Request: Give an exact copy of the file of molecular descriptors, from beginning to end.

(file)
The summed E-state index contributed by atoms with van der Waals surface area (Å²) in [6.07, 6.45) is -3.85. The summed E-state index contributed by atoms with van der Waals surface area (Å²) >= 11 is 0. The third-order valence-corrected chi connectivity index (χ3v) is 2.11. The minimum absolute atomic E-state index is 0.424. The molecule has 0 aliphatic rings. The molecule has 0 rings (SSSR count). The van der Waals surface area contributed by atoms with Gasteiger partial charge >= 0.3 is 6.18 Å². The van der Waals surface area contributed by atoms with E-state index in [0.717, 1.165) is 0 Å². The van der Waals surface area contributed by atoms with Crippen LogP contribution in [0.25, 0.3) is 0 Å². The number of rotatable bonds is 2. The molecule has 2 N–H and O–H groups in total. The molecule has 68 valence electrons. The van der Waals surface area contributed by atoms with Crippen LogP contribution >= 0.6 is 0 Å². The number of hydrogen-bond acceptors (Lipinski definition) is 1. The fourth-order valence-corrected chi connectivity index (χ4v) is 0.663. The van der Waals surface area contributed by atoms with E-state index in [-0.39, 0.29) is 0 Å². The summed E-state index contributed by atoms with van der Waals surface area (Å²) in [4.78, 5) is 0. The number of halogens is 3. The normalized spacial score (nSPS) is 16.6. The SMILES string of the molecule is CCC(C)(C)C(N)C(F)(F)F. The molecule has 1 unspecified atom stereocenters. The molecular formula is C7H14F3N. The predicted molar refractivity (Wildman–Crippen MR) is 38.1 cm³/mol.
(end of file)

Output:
The summed E-state index contributed by atoms with van der Waals surface area (Å²) in [6.07, 6.45) is -3.85. The summed E-state index contributed by atoms with van der Waals surface area (Å²) >= 11 is 0. The third-order valence-corrected chi connectivity index (χ3v) is 2.11. The minimum absolute atomic E-state index is 0.424. The molecule has 0 aliphatic rings. The molecule has 0 rings (SSSR count). The van der Waals surface area contributed by atoms with Gasteiger partial charge >= 0.3 is 6.18 Å². The van der Waals surface area contributed by atoms with E-state index in [0.717, 1.165) is 0 Å². The van der Waals surface area contributed by atoms with Crippen LogP contribution in [0.25, 0.3) is 0 Å². The number of rotatable bonds is 2. The molecule has 2 N–H and O–H groups in total. The molecule has 68 valence electrons. The van der Waals surface area contributed by atoms with Crippen LogP contribution >= 0.6 is 0 Å². The number of hydrogen-bond acceptors (Lipinski definition) is 1. The fourth-order valence-corrected chi connectivity index (χ4v) is 0.663. The van der Waals surface area contributed by atoms with E-state index in [-0.39, 0.29) is 0 Å². The summed E-state index contributed by atoms with van der Waals surface area (Å²) in [4.78, 5) is 0. The number of halogens is 3. The normalized spacial score (nSPS) is 16.6. The SMILES string of the molecule is CCC(C)(C)C(N)C(F)(F)F. The molecule has 1 unspecified atom stereocenters. The molecular formula is C7H14F3N. The predicted molar refractivity (Wildman–Crippen MR) is 38.1 cm³/mol.